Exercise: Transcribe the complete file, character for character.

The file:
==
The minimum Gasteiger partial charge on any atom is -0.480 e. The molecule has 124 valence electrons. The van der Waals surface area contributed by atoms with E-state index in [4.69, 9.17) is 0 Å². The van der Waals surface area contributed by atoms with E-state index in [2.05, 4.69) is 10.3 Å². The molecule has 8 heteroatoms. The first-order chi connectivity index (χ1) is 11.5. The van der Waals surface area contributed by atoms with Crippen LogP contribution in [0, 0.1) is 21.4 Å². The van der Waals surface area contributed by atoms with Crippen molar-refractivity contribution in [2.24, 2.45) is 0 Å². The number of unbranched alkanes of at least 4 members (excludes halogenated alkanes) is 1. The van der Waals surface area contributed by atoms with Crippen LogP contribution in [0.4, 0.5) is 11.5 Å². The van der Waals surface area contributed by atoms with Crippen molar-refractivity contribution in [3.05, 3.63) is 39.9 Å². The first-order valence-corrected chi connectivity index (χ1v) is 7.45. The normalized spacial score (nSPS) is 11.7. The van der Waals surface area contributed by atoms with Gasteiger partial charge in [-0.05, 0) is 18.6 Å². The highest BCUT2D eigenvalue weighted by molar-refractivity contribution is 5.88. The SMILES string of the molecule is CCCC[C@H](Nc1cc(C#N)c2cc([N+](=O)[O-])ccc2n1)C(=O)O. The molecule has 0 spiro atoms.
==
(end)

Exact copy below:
The minimum Gasteiger partial charge on any atom is -0.480 e. The molecule has 124 valence electrons. The van der Waals surface area contributed by atoms with E-state index in [4.69, 9.17) is 0 Å². The van der Waals surface area contributed by atoms with E-state index in [2.05, 4.69) is 10.3 Å². The molecule has 8 heteroatoms. The first-order chi connectivity index (χ1) is 11.5. The van der Waals surface area contributed by atoms with Crippen LogP contribution in [0, 0.1) is 21.4 Å². The van der Waals surface area contributed by atoms with Crippen molar-refractivity contribution in [2.24, 2.45) is 0 Å². The number of unbranched alkanes of at least 4 members (excludes halogenated alkanes) is 1. The van der Waals surface area contributed by atoms with Crippen LogP contribution in [0.4, 0.5) is 11.5 Å². The van der Waals surface area contributed by atoms with Crippen molar-refractivity contribution in [3.05, 3.63) is 39.9 Å². The first-order valence-corrected chi connectivity index (χ1v) is 7.45. The normalized spacial score (nSPS) is 11.7. The van der Waals surface area contributed by atoms with Gasteiger partial charge in [-0.05, 0) is 18.6 Å². The highest BCUT2D eigenvalue weighted by molar-refractivity contribution is 5.88. The SMILES string of the molecule is CCCC[C@H](Nc1cc(C#N)c2cc([N+](=O)[O-])ccc2n1)C(=O)O. The molecule has 0 spiro atoms.